By Joli Guenther, MSSW, NASM
If you find yourself doing the same workouts week after week, it's time to give some thought to your fitness program. Adapted from weightlifting, Periodization is a way of organizing your training goals to promote identifiable gains within a specific period of time. As a competitive athlete, your goal may be to peak for a certain race or event. As a recreational fitness enthusiast, you can focus on improvements in your performance, such as faster times or increased intensity; or personal improvements, such as weight loss or body measurements.
To start putting Periodization into practice, think about looking at your training plan beyond a week at a time (referred to as a microcycle). The next step is to think about your annual plan (called a macrocycle) and consider where you would like to be at certain times in the next year. You might consider performance events, such as a 5K or triathalon, or personal goals such as losing a certain amount of weight by the end of the year. You should also look at external events that might affect your training, such as vacations, holidays, or job related deadlines. A good program can work with those factors to keep you on track. Once you've got a handle on the big picture, it's time to start looking at your month to month goals (called mesocycles). Typically these intervals of training range from 2-6 weeks, with a month being the most common. The shorter period of time is useful for intense goals, such as peaking for a key race or two, or possibly intense dieting that would not be maintained long term. If you know you have a break coming up (such as from vacation or travel), you might find it useful to complete a mesocycle of 6 weeks in order to earn the break you know is coming up.
Mesocycles address short term performance goals, such as improving running form through the use of strides and drills, increasing your base mileage or endurance, and, finally, to improve performance through the use of interval and power training. Choosing to focus on one aspect of your training during each mesocycle organizes your training plan, helps you avoid exhaustion and overtraining, and allows you to see small measurable gains each month that will help to keep you motivated toward your annual goals. Very intense mesocycles or key competitions should be followed by transition periods of light or no training before beginning the process of preparation and peaking again. Planned transition periods allow the body and mind to recover and may be as short as a week or two for competitive athletes or up to three months for recreational enthusiasts in their off-season.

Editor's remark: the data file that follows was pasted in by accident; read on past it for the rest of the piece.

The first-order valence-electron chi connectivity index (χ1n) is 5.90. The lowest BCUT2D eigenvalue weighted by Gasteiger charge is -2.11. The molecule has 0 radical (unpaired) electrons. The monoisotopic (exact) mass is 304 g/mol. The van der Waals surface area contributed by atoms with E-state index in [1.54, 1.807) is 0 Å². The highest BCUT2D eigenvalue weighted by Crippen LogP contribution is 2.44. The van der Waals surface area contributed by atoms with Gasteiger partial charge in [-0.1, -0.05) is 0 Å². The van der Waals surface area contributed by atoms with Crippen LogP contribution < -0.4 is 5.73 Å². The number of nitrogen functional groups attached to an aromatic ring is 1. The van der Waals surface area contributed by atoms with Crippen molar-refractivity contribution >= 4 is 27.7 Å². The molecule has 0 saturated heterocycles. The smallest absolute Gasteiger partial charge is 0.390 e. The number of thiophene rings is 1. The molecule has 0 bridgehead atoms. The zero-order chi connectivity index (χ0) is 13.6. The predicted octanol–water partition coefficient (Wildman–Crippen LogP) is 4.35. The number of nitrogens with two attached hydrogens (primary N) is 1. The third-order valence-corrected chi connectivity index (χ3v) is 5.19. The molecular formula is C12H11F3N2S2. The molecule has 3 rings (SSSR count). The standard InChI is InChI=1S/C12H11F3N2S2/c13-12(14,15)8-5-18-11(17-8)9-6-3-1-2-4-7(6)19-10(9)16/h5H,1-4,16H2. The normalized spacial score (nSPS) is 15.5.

Your Horizon Fitness Equipment comes equipped with many features that complement a periodized approach to training. Personalized settings can be used to keep track of your progress. The interval setting on your machine is a great way to add intensity to your workouts during peak performance mesocycles. Mileage, distance, and speed indicators also provide you with measurable results as you focus on building your base and improving over time. For an overview of Periodization, check out this link. I also found this one useful for triathletes and recreational competitors.
We'd love to hear from you. Have you used your fitness equipment to reach both short and long term training goals? What are your personal fitness goals in the coming year? And don’t forget, you can also find us on Facebook and drop us a line with any questions or comments.